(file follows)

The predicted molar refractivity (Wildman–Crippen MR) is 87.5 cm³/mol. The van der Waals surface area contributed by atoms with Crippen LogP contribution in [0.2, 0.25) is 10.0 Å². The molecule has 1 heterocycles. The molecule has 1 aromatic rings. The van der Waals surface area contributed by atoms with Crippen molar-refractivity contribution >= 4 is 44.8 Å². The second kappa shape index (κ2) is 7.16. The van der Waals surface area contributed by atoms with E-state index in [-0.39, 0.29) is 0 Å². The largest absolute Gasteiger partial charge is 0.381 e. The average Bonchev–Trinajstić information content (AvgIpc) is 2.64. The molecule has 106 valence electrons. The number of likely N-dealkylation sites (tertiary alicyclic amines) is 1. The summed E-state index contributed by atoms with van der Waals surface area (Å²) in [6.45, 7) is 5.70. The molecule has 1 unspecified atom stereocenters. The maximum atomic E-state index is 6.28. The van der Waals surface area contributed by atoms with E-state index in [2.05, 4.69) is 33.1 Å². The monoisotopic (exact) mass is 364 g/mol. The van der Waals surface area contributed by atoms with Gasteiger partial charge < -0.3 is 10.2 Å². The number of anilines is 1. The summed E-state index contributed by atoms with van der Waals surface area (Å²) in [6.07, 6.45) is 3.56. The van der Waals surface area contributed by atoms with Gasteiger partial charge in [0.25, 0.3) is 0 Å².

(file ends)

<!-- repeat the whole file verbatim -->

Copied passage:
The predicted molar refractivity (Wildman–Crippen MR) is 87.5 cm³/mol. The van der Waals surface area contributed by atoms with Crippen LogP contribution in [0.2, 0.25) is 10.0 Å². The molecule has 1 heterocycles. The molecule has 1 aromatic rings. The van der Waals surface area contributed by atoms with Crippen molar-refractivity contribution >= 4 is 44.8 Å². The second kappa shape index (κ2) is 7.16. The van der Waals surface area contributed by atoms with E-state index in [-0.39, 0.29) is 0 Å². The largest absolute Gasteiger partial charge is 0.381 e. The average Bonchev–Trinajstić information content (AvgIpc) is 2.64. The molecule has 106 valence electrons. The number of likely N-dealkylation sites (tertiary alicyclic amines) is 1. The summed E-state index contributed by atoms with van der Waals surface area (Å²) in [6.45, 7) is 5.70. The molecule has 1 unspecified atom stereocenters. The maximum atomic E-state index is 6.28. The van der Waals surface area contributed by atoms with E-state index in [2.05, 4.69) is 33.1 Å². The monoisotopic (exact) mass is 364 g/mol. The van der Waals surface area contributed by atoms with Gasteiger partial charge < -0.3 is 10.2 Å². The number of anilines is 1. The summed E-state index contributed by atoms with van der Waals surface area (Å²) in [6.07, 6.45) is 3.56. The van der Waals surface area contributed by atoms with Gasteiger partial charge in [0.25, 0.3) is 0 Å².